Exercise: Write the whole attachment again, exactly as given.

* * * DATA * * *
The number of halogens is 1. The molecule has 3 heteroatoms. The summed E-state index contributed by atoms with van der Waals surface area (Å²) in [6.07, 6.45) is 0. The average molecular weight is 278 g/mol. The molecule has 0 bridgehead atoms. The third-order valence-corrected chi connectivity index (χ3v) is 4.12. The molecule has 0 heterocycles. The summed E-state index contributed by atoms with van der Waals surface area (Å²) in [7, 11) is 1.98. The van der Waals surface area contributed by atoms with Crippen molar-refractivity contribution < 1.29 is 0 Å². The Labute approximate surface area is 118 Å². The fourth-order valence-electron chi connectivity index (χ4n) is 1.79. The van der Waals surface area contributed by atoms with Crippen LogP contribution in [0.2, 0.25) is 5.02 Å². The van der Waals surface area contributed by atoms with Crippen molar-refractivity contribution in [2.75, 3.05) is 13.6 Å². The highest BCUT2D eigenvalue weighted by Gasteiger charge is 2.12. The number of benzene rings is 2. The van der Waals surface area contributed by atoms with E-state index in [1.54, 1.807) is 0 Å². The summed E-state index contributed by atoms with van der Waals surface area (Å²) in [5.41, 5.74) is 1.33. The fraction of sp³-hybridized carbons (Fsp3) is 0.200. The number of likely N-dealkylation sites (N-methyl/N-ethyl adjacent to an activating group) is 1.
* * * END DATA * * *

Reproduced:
The number of halogens is 1. The molecule has 3 heteroatoms. The summed E-state index contributed by atoms with van der Waals surface area (Å²) in [6.07, 6.45) is 0. The average molecular weight is 278 g/mol. The molecule has 0 bridgehead atoms. The third-order valence-corrected chi connectivity index (χ3v) is 4.12. The molecule has 0 heterocycles. The summed E-state index contributed by atoms with van der Waals surface area (Å²) in [7, 11) is 1.98. The van der Waals surface area contributed by atoms with Crippen molar-refractivity contribution < 1.29 is 0 Å². The Labute approximate surface area is 118 Å². The fourth-order valence-electron chi connectivity index (χ4n) is 1.79. The van der Waals surface area contributed by atoms with Crippen LogP contribution in [0.2, 0.25) is 5.02 Å². The van der Waals surface area contributed by atoms with Crippen molar-refractivity contribution in [2.75, 3.05) is 13.6 Å². The highest BCUT2D eigenvalue weighted by Gasteiger charge is 2.12. The number of benzene rings is 2. The van der Waals surface area contributed by atoms with E-state index in [1.54, 1.807) is 0 Å². The summed E-state index contributed by atoms with van der Waals surface area (Å²) in [5.41, 5.74) is 1.33. The fraction of sp³-hybridized carbons (Fsp3) is 0.200. The number of likely N-dealkylation sites (N-methyl/N-ethyl adjacent to an activating group) is 1.